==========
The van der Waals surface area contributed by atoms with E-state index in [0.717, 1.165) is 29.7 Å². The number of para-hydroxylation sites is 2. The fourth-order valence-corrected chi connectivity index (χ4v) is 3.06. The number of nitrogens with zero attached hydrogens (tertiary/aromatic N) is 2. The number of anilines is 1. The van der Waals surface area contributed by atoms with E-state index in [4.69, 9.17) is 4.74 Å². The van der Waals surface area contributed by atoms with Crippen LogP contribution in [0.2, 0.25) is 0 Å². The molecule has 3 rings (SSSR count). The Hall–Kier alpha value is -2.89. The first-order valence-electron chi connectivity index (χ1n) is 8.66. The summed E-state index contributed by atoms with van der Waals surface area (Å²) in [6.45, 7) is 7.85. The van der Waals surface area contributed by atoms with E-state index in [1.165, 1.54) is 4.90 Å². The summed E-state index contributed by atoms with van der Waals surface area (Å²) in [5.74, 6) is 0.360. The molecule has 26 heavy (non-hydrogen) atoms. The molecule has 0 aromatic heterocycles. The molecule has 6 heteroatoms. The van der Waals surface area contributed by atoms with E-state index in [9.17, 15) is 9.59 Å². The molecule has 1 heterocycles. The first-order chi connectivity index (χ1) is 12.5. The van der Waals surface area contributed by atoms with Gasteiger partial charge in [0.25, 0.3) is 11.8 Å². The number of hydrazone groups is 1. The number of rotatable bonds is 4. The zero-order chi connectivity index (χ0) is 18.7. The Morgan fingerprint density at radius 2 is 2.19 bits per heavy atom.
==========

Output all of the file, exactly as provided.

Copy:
The van der Waals surface area contributed by atoms with E-state index in [0.717, 1.165) is 29.7 Å². The number of para-hydroxylation sites is 2. The fourth-order valence-corrected chi connectivity index (χ4v) is 3.06. The number of nitrogens with zero attached hydrogens (tertiary/aromatic N) is 2. The number of anilines is 1. The van der Waals surface area contributed by atoms with E-state index in [4.69, 9.17) is 4.74 Å². The van der Waals surface area contributed by atoms with Crippen LogP contribution in [0.2, 0.25) is 0 Å². The molecule has 3 rings (SSSR count). The Hall–Kier alpha value is -2.89. The first-order valence-electron chi connectivity index (χ1n) is 8.66. The summed E-state index contributed by atoms with van der Waals surface area (Å²) in [6.45, 7) is 7.85. The van der Waals surface area contributed by atoms with E-state index in [1.165, 1.54) is 4.90 Å². The summed E-state index contributed by atoms with van der Waals surface area (Å²) in [5.74, 6) is 0.360. The molecule has 26 heavy (non-hydrogen) atoms. The molecule has 0 aromatic heterocycles. The molecule has 6 heteroatoms. The van der Waals surface area contributed by atoms with E-state index in [9.17, 15) is 9.59 Å². The molecule has 1 heterocycles. The first-order chi connectivity index (χ1) is 12.5. The van der Waals surface area contributed by atoms with Gasteiger partial charge in [0.25, 0.3) is 11.8 Å². The number of hydrazone groups is 1. The number of rotatable bonds is 4. The zero-order chi connectivity index (χ0) is 18.7. The Morgan fingerprint density at radius 2 is 2.19 bits per heavy atom.